Biomimicry

How marine life inspires innovation

Inspired by the Ocean

Inspired by the Ocean

In this film, we explore the stories of two innovators drawing inspiration from marine life to produce green energy, and to clean up floating plastic in the ocean.

Far from being isolated examples, these two innovations respond to a growing need to embed sustainability in design and learn from nature to become more efficient in our use of limited resources.

Learning From Nature

Biomimicry is the practice of emulating natural processes in technological and industrial design. In other words, it is taking inspiration from nature to innovate. Examples of biomimicry abound in technology and architecture we know well:

  • The Eiffel Tower distributes weight and withstands strong winds thanks to a lattice structure that drew inspiration from the human femur (the thigh bone). In trying to conquer flight, humans have long looked to birds.
  • Leonardo da Vinci was studying bird flight in the 15th century, gaining insights that would later contribute to the development of gliders and airplanes.
  • Bird aerodynamics also inspired Japan’s Shinkansen, the bullet train, which reaches speeds of 320 km/h (199mp/h) in relative silence and with high energy efficiency.

And as our technology develops, the study of natural processes only becomes more important. Today’s technological solutions not only face the challenge of performing a certain task well, they also need to integrate environmental ramifications into their designs. In this instance, nature is also a good teacher. The study of natural ecosystems can provide valuable insights into how technological designs and production processes can be optimized to care for the environment.

The film above points to two concrete examples of innovators using biomimicry to address timely challenges.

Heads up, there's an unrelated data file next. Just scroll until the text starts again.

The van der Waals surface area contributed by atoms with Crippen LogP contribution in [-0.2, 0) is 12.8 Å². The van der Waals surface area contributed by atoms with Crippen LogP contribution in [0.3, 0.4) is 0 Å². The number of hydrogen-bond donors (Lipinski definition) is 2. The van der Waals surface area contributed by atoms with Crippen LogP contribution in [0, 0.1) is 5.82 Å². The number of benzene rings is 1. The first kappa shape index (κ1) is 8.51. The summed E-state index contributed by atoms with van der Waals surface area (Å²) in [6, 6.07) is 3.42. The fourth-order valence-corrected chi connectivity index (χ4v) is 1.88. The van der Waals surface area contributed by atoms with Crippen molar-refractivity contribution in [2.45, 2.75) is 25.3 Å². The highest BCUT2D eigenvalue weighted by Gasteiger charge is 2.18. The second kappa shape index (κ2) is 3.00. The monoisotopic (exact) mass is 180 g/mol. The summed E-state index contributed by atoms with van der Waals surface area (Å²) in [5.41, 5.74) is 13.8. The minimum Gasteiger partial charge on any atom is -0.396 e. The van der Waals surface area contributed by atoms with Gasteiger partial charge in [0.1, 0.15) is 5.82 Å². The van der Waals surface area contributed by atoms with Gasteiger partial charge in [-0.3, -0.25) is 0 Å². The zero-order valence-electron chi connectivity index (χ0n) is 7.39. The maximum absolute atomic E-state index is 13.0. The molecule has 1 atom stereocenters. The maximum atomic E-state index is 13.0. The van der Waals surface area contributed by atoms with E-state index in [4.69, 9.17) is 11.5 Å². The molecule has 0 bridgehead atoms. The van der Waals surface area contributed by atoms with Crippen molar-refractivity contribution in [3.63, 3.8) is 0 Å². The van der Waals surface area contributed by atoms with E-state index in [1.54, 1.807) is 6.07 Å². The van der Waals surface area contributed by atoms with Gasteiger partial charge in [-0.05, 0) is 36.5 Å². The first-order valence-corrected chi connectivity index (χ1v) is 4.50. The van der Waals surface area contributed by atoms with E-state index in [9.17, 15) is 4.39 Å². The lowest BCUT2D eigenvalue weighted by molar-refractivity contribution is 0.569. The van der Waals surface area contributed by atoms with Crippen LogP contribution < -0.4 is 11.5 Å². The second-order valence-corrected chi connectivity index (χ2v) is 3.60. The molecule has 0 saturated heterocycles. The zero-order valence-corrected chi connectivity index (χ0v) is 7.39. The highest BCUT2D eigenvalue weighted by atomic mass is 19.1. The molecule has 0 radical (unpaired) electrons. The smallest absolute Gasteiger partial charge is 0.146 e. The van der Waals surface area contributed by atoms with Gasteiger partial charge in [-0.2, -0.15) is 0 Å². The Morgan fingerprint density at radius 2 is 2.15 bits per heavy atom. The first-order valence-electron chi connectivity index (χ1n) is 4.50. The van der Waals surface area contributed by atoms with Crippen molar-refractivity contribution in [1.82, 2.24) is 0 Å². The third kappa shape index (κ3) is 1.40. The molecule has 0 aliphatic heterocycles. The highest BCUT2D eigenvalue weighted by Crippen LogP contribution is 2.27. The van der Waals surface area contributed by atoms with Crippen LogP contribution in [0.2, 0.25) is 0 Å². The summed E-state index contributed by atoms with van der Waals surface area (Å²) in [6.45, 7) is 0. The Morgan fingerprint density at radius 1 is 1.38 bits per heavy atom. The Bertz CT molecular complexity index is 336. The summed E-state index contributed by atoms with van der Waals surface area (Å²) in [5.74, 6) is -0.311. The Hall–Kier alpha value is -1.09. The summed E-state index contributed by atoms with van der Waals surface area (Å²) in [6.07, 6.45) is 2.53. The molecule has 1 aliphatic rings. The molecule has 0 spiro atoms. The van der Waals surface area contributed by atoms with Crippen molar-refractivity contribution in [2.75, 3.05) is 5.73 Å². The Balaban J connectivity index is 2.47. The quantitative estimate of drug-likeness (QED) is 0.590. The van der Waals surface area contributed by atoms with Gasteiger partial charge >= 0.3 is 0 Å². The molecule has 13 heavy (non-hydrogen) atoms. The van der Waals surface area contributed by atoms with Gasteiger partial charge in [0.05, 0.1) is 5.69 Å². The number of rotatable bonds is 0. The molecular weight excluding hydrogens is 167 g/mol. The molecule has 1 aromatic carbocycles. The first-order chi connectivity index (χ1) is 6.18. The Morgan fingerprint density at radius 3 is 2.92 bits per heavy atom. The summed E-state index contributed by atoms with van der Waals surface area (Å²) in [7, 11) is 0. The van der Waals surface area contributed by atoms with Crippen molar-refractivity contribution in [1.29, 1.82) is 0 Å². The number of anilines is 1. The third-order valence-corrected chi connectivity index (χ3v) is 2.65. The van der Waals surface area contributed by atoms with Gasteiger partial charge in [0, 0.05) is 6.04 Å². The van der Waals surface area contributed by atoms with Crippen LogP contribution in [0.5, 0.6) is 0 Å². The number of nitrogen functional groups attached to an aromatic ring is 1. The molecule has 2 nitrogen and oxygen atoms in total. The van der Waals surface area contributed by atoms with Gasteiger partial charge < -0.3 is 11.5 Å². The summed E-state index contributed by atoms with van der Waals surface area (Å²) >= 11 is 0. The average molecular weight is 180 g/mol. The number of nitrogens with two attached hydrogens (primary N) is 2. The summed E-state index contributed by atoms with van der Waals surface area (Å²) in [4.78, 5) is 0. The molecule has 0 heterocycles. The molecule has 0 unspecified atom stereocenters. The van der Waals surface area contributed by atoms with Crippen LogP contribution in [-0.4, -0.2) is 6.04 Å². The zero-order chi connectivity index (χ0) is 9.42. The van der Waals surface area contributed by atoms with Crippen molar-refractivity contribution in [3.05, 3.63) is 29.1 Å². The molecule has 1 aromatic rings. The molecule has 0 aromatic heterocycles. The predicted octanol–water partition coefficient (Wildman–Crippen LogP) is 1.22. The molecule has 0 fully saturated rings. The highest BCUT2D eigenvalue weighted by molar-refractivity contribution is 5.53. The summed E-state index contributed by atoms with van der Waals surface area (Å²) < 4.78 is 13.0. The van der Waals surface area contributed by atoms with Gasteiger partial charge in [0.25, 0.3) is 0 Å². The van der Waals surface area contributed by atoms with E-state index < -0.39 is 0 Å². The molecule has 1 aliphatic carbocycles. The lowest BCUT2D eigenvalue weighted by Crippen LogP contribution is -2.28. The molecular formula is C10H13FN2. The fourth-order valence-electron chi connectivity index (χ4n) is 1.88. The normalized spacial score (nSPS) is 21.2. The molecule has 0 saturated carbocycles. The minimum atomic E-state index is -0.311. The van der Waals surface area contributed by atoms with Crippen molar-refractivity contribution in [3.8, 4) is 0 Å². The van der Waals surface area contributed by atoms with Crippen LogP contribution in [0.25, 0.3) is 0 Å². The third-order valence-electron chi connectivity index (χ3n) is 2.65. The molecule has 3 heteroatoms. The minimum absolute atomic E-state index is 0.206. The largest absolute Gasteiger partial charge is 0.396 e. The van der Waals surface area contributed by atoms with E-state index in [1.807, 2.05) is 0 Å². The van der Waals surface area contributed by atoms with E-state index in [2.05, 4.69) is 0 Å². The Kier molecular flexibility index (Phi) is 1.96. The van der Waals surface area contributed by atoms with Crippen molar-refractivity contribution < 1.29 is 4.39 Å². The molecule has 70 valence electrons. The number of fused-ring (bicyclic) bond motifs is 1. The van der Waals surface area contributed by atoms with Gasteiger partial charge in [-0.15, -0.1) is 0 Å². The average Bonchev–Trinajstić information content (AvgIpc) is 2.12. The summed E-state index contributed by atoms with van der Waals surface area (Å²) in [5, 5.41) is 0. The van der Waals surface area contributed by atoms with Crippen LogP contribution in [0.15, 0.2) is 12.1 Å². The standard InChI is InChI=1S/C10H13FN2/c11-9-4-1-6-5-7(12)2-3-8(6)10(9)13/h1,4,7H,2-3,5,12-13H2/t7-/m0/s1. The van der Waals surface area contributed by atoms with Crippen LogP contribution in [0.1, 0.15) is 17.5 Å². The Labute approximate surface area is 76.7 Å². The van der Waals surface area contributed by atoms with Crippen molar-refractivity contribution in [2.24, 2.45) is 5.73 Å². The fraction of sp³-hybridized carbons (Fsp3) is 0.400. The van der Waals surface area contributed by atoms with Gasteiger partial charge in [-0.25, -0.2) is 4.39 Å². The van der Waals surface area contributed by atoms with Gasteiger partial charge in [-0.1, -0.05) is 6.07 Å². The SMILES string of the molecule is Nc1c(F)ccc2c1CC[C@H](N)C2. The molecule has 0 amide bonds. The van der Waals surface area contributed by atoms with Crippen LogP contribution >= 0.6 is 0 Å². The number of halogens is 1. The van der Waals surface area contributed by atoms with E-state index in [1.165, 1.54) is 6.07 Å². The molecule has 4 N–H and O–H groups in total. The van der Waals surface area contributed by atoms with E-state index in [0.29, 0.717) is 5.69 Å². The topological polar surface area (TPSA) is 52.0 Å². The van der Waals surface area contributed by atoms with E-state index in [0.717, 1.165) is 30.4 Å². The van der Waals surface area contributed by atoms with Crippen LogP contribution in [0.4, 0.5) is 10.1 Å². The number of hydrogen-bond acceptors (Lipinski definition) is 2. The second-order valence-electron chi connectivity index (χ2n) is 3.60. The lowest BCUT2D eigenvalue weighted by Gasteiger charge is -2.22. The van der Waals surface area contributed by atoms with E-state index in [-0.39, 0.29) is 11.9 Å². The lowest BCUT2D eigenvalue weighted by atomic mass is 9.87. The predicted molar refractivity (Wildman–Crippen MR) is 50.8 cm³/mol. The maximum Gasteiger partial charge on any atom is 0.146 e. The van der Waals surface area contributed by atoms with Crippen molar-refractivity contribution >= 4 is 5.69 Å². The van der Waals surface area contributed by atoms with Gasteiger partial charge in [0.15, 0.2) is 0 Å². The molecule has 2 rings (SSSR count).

Green Turtle is building a turtle-like robot that can track and clean garbage floating in the ocean, making it an ideal tool to clean harbors. The robot’s designers chose to emulate turtles because these animals can swim statically in place, a skill that is ideal for tracking objects such as floating plastic. Turtles also have rigid bodies, which are easier to replicate in a mechanical structure and are ideal for garbage containing.

Over eight million tons of plastic end up in the ocean every year, acting as pollutants that seriously endanger the health of marine ecosystems. Though reducing new waste is part of the answer, cleaning existing garbage is also necessary.

This student project won the “Innovate for sustainability” competition organized by 3DEXPERIENCE Edu, an initiative which empowers 6 million students every year by giving them access to Dassault Systèmes solutions.

Meet Green Turtle prototype in 3D!

Click on "play" to discover the 3D experience below, and use your mouse to play with the features of the robot in 360º!

EEL Energy is developing an underwater structure to produce clean energy thanks to marine currents. They have created an undulating membrane that transforms the movement of water into electricty. This design was inspired by the undulating swim of marine animals.
The use of currents to create electricity not only has the advantage of providing a naturally occurring non-carbon source of energy. Marine currents are also predictable in a way that solar or wind power are not.

This project has been supported by the 3DEXPERIENCE LAB of Dassault Systèmes, Open innovation laboratory to nurture and empower disruptive projects.

The Undulating membrane of EEL Energy inspired by bio-mimicry, to generate electricity from marine or river currents

EEL Energy

Learn more about EEL Energy, and how Dassault Systèmes is supporting its development.

Green Turtle

Learn more about Green Turtle, and how Dassault Systèmes is supporting its development.

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